Reports of Societies
Boston Medical and Surgical Journal
In the Lettsomian lecture, Bruce gives a compact summary of facts and conclusions in regard to the senescence of the circulatory system which, while presenting nothing essentially new, gives, under the following headings, a useful reminder : (1) Normal heart at the age of 40. (2) Injurious influences in middle life: (a) physical stress; (b) nervous influences; (c) extensive poisons; (d) disturbances of metabolism, including gout; (e) syphilis; (f) acute diseases ; (g) chronic diseases; (A)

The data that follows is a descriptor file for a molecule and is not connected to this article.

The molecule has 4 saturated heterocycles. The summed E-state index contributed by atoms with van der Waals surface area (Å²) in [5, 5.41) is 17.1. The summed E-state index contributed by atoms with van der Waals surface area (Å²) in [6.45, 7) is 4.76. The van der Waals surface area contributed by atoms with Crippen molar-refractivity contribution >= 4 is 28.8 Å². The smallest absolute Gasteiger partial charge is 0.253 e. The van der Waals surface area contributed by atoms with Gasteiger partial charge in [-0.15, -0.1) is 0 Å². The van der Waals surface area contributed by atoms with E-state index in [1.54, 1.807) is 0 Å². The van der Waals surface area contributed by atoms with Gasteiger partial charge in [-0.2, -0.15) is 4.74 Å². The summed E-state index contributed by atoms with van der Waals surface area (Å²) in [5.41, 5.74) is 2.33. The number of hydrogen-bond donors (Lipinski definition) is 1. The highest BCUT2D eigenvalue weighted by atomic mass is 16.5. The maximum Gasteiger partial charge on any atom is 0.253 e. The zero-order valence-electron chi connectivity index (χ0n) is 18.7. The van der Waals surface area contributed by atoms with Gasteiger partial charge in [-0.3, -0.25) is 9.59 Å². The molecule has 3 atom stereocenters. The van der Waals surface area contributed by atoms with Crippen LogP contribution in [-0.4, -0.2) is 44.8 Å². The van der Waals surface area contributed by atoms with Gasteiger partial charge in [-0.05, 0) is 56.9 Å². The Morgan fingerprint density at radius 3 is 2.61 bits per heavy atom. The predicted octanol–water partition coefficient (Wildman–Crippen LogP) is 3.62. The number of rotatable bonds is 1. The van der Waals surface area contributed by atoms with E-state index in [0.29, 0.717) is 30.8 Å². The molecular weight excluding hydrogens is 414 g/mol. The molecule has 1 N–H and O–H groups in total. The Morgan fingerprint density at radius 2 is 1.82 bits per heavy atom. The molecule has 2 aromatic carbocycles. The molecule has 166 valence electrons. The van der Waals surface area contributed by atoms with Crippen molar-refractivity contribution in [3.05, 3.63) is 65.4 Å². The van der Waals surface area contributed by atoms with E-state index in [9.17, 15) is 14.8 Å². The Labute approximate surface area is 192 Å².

... diseases; (A) complex causes. (3) Old standing organic heart disease. (4) Family heart. COMPENSATION in AORTIC INSUFFICIENCY. Dräsche s illustrates with several cases the possibility of re-establishment of function in diseased semilunar cusps under certain conditions. In this possibility is to be found an explanation of the complete disappearance in occasional cases of the régurgitant murmurs after the establishment of compensation, and also of the lack of anatomical evidence of insufficiency found at autopsy in some cases whicli had at some time previous shown unmistakable physical signs of valvular incompetence. He first draws attention to the marked disproportion between the area of the valve curtains and the diameter of the normal aorta, and suggests that to this surplus must be added the recognized power of stretching which the individual cusps possess. In these factors rests the power which the uninjured portions of the valve have of adapting themselves to supply the deficiencies brought about by disease in other portions. Such compensation that is, the assumption of additional burden by portions of the valve is more likely to take place where incompetence is the result of endocarditis than where arteriosclerosis is the cause. If there exists, then, only a partial insufficiency, we may hope that, through the effect of back pressure, the healthy portions of the valve will be so stretched and modified in shape as to entirely or partly compensate for the defect ; in this way single cusps are sometimes stretched to double their normal dimensions; while, if it is the edge of the valve that is thickened and non-elastic, it is possible for the portion of the valve still elastic to be so stretched as to bring forward a new portion to serve as edge. Another possible explanation for the disappearance of the diastolic murmur and the failure to substantiate former physical signs by the post-mortem report, is found in the adduced likelihood of absorption or sweeping away of soft vegetations, which had for a relatively short time interfered with the function of the valve. Accompanying the especial points is a more or less general discussion of the subject of aortic in-competence in general : the diagnostic points, the compensation by muscular hypertrophy, and the detail of several suggestive cases. GONORRHEAL ENDOCARDITIS. It is, perhaps, superfluous to refer again to the steadily increasing number of cases in which the gonococcus has been demonstrated in cultures from diseased valves, but the slowness with which gonorrhea takes its appropriately prominent place in the textbooks and teaching, as a causative factor in endocarditis, seems to justify reference to the report by Harris and Dabney,6 of one proven, and three undoubted, cases coming to autopsy within a reasonably short time at the hospital. A review of the literature, since the paper by Thayer and Lazear, is given. fi Wien. Med. Woch., Nos. 22 and 23. At the time the card system was devised, the metric system had not been made obligatory in the medical department of the army, and I presume that was the reason it was not thought of at that time. This was before the coming in of the present surgeon-general, who instituted the use of the metric system in the army in 1894, and the card system came into effect in 1890. Possibly, if it were done over again, the measurements would be made in the metric system. Dr. Otis : I should like to ask whether there does not occur occasionally a case in which there are really no defects, blemishes or moles which can be noted, and, if so, what do you do ? Dr. Alden : I know that such a thought would naturally occur, has occurred to a good many ; but actual experience has shown that such a man never exists. You always can find some peculiarities, and I think, if the doctor will try himself, he will find it true. One who has trained his habits of observation will see things that would escape casual observation. Sometimes,in the early days of the system, and sometimes, when a new officer takes hold of the matter, he sends on a card with only one or two scars or moles, and perhaps makes the remark that he cannot find any more. The card is usually sent back to look again, and see if he cannot find more. He then gives closer attention, and usually has no trouble 1 See page 513 of the Journal.